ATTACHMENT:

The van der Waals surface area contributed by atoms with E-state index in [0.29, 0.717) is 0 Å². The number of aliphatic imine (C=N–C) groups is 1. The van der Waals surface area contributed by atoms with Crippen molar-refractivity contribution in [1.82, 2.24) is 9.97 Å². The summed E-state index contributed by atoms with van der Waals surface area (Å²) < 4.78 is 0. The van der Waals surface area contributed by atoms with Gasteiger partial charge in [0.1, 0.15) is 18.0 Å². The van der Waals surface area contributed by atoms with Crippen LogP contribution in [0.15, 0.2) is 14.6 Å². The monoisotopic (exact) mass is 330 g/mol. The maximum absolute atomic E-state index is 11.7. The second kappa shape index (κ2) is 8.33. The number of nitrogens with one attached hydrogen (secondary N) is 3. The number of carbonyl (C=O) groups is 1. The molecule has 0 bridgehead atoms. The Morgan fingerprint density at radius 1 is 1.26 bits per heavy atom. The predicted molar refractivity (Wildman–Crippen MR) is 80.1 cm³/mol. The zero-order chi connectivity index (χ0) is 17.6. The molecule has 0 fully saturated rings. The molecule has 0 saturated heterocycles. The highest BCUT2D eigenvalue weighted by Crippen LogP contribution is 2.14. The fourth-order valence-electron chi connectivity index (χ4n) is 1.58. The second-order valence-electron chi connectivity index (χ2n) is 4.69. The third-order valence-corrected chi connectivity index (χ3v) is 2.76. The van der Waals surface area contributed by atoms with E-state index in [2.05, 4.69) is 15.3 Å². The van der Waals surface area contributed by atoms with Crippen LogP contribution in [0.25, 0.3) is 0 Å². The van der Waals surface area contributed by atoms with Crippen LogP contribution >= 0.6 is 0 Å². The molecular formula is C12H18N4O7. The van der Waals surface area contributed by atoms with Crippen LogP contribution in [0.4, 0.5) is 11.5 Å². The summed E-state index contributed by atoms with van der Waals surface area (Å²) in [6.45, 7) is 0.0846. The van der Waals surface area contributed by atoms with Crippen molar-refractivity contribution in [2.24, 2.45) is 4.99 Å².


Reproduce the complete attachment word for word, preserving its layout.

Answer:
The van der Waals surface area contributed by atoms with E-state index in [0.29, 0.717) is 0 Å². The number of aliphatic imine (C=N–C) groups is 1. The van der Waals surface area contributed by atoms with Crippen molar-refractivity contribution in [1.82, 2.24) is 9.97 Å². The summed E-state index contributed by atoms with van der Waals surface area (Å²) < 4.78 is 0. The van der Waals surface area contributed by atoms with Gasteiger partial charge in [0.1, 0.15) is 18.0 Å². The van der Waals surface area contributed by atoms with Crippen LogP contribution in [0.15, 0.2) is 14.6 Å². The monoisotopic (exact) mass is 330 g/mol. The maximum absolute atomic E-state index is 11.7. The second kappa shape index (κ2) is 8.33. The number of nitrogens with one attached hydrogen (secondary N) is 3. The number of carbonyl (C=O) groups is 1. The molecule has 0 bridgehead atoms. The Morgan fingerprint density at radius 1 is 1.26 bits per heavy atom. The predicted molar refractivity (Wildman–Crippen MR) is 80.1 cm³/mol. The zero-order chi connectivity index (χ0) is 17.6. The molecule has 0 fully saturated rings. The molecule has 0 saturated heterocycles. The highest BCUT2D eigenvalue weighted by Crippen LogP contribution is 2.14. The fourth-order valence-electron chi connectivity index (χ4n) is 1.58. The second-order valence-electron chi connectivity index (χ2n) is 4.69. The third-order valence-corrected chi connectivity index (χ3v) is 2.76. The van der Waals surface area contributed by atoms with E-state index in [2.05, 4.69) is 15.3 Å². The van der Waals surface area contributed by atoms with Crippen LogP contribution in [0.25, 0.3) is 0 Å². The van der Waals surface area contributed by atoms with Crippen LogP contribution >= 0.6 is 0 Å². The molecular formula is C12H18N4O7. The van der Waals surface area contributed by atoms with Crippen LogP contribution in [0.4, 0.5) is 11.5 Å². The summed E-state index contributed by atoms with van der Waals surface area (Å²) in [6.45, 7) is 0.0846. The van der Waals surface area contributed by atoms with Crippen molar-refractivity contribution in [2.24, 2.45) is 4.99 Å².